FTR’s Trucking Conditions Index for December Shows Decline Ahead of Bounce Expected in 2017
FTR’s Trucking Conditions Index (TCI) for December declined from November to a reading of 2.9 reflecting soft conditions that have plagued the industry, especially in the second half of 2016. The January index will likely hit a nadir ahead of a hoped-for bounce in 2017. As detailed in the February issue of the Truckers Update, FTR is confident that trucking conditions are nearing an inflection point toward the positive, with a steady increase in capacity utilization that will tighten prices as we move further into the new year.
Details of the December TCI are found in the February issue of FTR’s Trucking Update, published January 31. The ‘Notes by the Dashboard Light’ section in the current issue identifies risks in the current “risky environment.” Along with the TCI and ‘Notes by the Dashboard Light,’ Trucking Update includes data and analysis on load volumes, the capacity environment, rates, costs, and the truck driver situation.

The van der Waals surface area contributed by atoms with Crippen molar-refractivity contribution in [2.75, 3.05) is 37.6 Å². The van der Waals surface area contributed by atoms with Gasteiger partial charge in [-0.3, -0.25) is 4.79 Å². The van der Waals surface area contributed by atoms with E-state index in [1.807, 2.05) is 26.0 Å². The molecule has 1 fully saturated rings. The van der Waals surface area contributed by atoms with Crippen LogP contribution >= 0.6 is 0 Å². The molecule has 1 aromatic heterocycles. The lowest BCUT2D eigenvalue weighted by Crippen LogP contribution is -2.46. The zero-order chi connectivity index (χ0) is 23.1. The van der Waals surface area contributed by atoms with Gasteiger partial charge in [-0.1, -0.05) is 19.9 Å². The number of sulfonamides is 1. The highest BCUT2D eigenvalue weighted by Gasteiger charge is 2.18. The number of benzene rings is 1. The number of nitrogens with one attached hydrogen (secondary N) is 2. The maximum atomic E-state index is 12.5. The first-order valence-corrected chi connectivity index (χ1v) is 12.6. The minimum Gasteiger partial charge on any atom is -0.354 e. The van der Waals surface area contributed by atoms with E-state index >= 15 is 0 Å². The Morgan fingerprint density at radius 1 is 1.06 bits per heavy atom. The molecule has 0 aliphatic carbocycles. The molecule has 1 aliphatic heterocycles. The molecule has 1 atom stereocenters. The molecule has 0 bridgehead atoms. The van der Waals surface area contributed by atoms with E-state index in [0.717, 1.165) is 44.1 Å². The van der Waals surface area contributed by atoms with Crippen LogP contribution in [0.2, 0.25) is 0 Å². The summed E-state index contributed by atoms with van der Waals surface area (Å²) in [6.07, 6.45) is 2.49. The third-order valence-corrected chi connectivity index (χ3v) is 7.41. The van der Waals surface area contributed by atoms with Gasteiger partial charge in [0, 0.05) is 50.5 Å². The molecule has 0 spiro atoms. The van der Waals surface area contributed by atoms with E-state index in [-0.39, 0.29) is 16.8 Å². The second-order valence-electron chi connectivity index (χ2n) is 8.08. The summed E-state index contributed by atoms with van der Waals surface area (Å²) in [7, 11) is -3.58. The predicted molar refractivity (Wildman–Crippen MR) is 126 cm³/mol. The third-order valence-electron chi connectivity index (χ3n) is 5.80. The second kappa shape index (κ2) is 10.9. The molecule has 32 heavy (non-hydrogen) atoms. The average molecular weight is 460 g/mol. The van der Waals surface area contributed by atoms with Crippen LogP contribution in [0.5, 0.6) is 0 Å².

Jonathan Starks, Chief Operating Officer at FTR, commented, “The U.S. economy remains on stable footing, but there are several risks that are creating uncertainty in the transportation sector. First on everyone’s mind is the potential for significant change with the new White House administration. The most anticipated issue for transport companies is trade, specifically among our NAFTA partners. There is potential for some very significant changes coming from tariffs and taxes. After working on creating a North American supply chain over the last 25 years, anything that significantly restricts trade flows between two of our biggest trading partners will create stress throughout the supply chain.
“The other key issue relates to the coming implementation of Electronic Logging Devices (ELDs). There is a chance that the administration or courts could severely curtail, or remove, this regulation, but the long-standing bi-partisan support for transportation safety regulations convinces us that this is an unlikely scenario. FTR will be keeping a close eye on how small carriers begin to implement this into their operations over the next 9 to 12 months, and how it is likely to affect changes in carrier capacity and rates.”
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